Writing as a habit

Recently I resolved to write every day.

In chapter 5 of Atomic Habits, James Clear advocates creating a new habit as an “implementation intention”: I will behavior at time in location. In the iOS app Atoms he expands on this statement: I will habittime/location so that I can become type of person I want to be. As he summarizes in chapter 2, The real reason habits matter is not because they can get you better results (although they can do that), but because they can change your beliefs about yourself.

The intention I wrote for myself is: I will open Mars Edit and write one sentenceevery day at 08:08to become a better writer

I decided to make the habit small and specific. I had hoped that the simple act of opening MarsEdit and writing a sentence would immediately lead to writing more, and indeed I am now on a 19-day streak of starting and completing a blog entry. By the way, years ago I chose MarsEdit to manage my blogs because this app is MacOS-compatible, because it allows me to write and store my work locally (I abhor overreliance on the Internet and outside services, which is why I almost always go through the trouble to set up my email accounts with POP rather than IMAP), and because the software is license- rather than subscription-based (which is one reason I actually use Streaks for habit tracking, although I do recommend downloading Atoms for its excellent advice).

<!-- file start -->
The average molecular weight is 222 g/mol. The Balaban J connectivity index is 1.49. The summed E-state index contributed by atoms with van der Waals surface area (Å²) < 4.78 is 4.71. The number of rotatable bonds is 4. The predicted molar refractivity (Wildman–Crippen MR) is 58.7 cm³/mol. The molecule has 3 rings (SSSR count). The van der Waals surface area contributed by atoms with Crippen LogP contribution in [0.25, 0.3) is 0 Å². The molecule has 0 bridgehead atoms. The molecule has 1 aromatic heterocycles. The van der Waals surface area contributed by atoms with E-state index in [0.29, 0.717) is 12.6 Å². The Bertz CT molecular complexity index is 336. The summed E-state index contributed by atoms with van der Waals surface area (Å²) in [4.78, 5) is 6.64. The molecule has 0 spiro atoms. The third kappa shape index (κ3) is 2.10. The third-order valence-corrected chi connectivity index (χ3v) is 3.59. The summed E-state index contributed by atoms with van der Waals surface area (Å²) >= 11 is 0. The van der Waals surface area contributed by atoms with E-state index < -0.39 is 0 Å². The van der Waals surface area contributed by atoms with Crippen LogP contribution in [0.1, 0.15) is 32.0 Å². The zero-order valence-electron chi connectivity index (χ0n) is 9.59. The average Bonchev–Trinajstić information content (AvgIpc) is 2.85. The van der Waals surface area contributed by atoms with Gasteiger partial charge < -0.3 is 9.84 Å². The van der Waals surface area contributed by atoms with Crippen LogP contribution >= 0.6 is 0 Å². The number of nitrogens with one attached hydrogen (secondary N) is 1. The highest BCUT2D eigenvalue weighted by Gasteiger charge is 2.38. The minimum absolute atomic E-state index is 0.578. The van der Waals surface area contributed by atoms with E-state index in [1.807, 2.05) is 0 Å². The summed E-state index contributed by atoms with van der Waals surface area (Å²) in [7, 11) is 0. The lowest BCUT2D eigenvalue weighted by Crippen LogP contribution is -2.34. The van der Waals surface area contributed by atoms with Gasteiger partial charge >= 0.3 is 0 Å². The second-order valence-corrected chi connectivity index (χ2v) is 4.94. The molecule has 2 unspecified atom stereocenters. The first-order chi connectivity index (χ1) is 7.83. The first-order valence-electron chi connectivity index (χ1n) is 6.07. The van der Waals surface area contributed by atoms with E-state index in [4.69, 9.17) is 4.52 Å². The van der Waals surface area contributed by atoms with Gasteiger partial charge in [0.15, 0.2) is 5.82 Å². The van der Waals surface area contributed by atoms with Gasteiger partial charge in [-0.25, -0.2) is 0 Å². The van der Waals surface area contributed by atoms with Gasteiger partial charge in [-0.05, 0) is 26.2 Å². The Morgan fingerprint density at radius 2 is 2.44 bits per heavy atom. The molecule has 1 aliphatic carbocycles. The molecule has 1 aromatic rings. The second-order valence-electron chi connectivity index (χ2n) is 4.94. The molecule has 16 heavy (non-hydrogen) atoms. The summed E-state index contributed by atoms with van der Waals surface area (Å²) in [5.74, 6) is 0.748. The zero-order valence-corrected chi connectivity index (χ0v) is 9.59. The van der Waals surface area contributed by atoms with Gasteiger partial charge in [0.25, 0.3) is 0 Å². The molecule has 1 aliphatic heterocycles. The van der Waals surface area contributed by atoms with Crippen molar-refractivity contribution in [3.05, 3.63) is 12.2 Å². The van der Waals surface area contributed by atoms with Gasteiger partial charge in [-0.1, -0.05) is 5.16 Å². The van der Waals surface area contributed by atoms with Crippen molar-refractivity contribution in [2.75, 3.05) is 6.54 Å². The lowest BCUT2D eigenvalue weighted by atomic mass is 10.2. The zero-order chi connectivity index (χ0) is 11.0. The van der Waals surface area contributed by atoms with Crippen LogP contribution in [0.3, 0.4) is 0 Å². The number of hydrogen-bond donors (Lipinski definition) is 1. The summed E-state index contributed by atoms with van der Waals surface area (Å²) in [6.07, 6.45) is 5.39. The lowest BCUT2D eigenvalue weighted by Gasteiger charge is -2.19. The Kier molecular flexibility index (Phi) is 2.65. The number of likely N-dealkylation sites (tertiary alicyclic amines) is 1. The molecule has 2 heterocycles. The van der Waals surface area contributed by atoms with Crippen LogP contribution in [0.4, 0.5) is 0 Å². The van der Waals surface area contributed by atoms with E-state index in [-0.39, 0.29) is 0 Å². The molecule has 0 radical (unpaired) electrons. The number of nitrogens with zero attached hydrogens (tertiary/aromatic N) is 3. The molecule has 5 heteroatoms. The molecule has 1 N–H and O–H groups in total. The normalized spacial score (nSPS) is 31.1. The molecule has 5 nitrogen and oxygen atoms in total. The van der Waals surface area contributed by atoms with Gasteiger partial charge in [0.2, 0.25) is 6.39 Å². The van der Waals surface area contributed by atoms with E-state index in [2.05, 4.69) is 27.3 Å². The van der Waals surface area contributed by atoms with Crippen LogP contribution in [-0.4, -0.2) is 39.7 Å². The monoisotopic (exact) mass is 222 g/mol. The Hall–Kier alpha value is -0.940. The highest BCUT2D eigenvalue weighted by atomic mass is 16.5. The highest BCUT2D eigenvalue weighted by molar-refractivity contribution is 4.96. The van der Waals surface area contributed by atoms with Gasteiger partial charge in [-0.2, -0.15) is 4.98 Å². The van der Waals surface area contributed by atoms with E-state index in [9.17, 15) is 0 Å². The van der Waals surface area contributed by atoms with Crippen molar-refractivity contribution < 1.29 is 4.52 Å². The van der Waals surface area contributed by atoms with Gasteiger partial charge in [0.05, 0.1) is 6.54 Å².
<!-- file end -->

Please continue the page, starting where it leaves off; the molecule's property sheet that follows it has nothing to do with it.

I decided on 08:08 because it’s at the start of the day and at an oddly specific time. I’ve generally been awake at that time for at least an hour, if not three. In truth, I’ve been counting the habit unbroken as long as I begin writing sometime in the morning. Today, after flying a redeye and having an early morning doctor’s appointment, I’ll still count it.

I decided to become a better writer because this is foundational to my being. It is a superb way to organize, clarify, develop, and record my thoughts. This is especially important now that I am liberated from everyday job responsibilities. During my career as a professor, I was focused on teaching and advising students and on building and enhancing programs. These activities were intellectually and emotionally satisfying, but nearly all of my writing was in service for others. Now that I have the free time to pursue my own scholarly interests, I want to rebuild that muscle of writing for my own sake.

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